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24 August 2017, 17:24
Rosemary Johnson was a brilliant young violinist, but then a car accident ended her career. Thanks to some amazing neuroscience, she’s finally been able to make music again.
Rosemary Johnson was a young violinist who at the age of 22 had won a prestigious place in the orchestra of Welsh National Opera, alongside her friend Alison Balfour.
But in 1988 Rosemary was in a car accident. She suffered severe brain damage and lost the ability to speak or move.
But she didn’t lose her love of music and through a pioneering project run by Plymouth University and the Royal Hospital for Neurodisability in London, Rosemary is once again able to make music.
Using an EEG cap (that reads electrical impulses from the brain) and a computer that uses Brain Computer Interfacing software, Rosemary is able to compose music using just her thoughts and retina control.
Rosemary can also control the music’s timbre and tempo using her thoughts.
Image: Volvo/Sky Atlantic
The project is run by Professor Eduardo Miranda who said: “I had this thought – imagine, just imagine if it would be possible to read information from your brain to compose music. That somebody can no longer move their body, can no longer play a musical instrument. Imagine if you could design something reconnect this person with music.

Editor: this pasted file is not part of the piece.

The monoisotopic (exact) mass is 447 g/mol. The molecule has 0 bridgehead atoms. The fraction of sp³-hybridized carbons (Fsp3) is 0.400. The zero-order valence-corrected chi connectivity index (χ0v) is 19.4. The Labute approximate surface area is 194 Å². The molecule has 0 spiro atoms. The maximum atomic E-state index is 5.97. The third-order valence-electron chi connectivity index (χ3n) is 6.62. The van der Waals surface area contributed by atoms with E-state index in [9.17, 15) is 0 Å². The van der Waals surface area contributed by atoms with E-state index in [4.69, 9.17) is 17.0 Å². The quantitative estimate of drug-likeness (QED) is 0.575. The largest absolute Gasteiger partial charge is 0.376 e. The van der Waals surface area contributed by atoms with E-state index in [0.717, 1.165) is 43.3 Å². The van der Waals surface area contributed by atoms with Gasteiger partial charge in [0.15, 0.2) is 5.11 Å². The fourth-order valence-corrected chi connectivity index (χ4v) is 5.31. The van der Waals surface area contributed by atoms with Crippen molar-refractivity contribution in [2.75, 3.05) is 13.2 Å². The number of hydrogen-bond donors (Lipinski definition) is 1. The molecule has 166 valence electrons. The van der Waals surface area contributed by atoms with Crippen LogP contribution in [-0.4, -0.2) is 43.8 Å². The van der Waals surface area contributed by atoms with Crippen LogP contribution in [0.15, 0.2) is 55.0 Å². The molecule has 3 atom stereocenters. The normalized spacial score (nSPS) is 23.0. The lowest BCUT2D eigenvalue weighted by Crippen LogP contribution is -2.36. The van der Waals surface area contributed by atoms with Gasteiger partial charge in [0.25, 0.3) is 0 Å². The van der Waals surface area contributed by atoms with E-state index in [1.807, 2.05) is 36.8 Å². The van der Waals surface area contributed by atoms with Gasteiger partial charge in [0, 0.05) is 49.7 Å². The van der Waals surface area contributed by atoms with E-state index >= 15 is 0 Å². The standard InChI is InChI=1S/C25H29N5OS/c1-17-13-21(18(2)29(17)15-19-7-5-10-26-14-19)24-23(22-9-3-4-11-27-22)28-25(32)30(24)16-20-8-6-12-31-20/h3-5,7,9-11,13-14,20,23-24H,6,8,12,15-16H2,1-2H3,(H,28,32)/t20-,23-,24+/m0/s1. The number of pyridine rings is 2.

When I met Rosie, there was something that clicked. I knew that she was a musician, I knew that she would understand.”
He said the first time he realised the ground-breaking technology would work, “we were all in tears. We could feel the joy coming from her at being able to make music.”
The story was filmed as part of Volvo’s Human Made Stories series (you can watch the whole video here) and for the film, the team reunited Rosemary with her friend Alison to perform together for the first time since Rosemary’s accident.
Alison said: “I felt honoured to be doing this with her, to be her sound, her music, her violin and to have her next to me again was wonderful, really wonderful.”
‘Music of the Mind’ will be broadcast on 29 August on Sky Atlantic and available on Sky On Demand for 12 months. Watch the whole video here.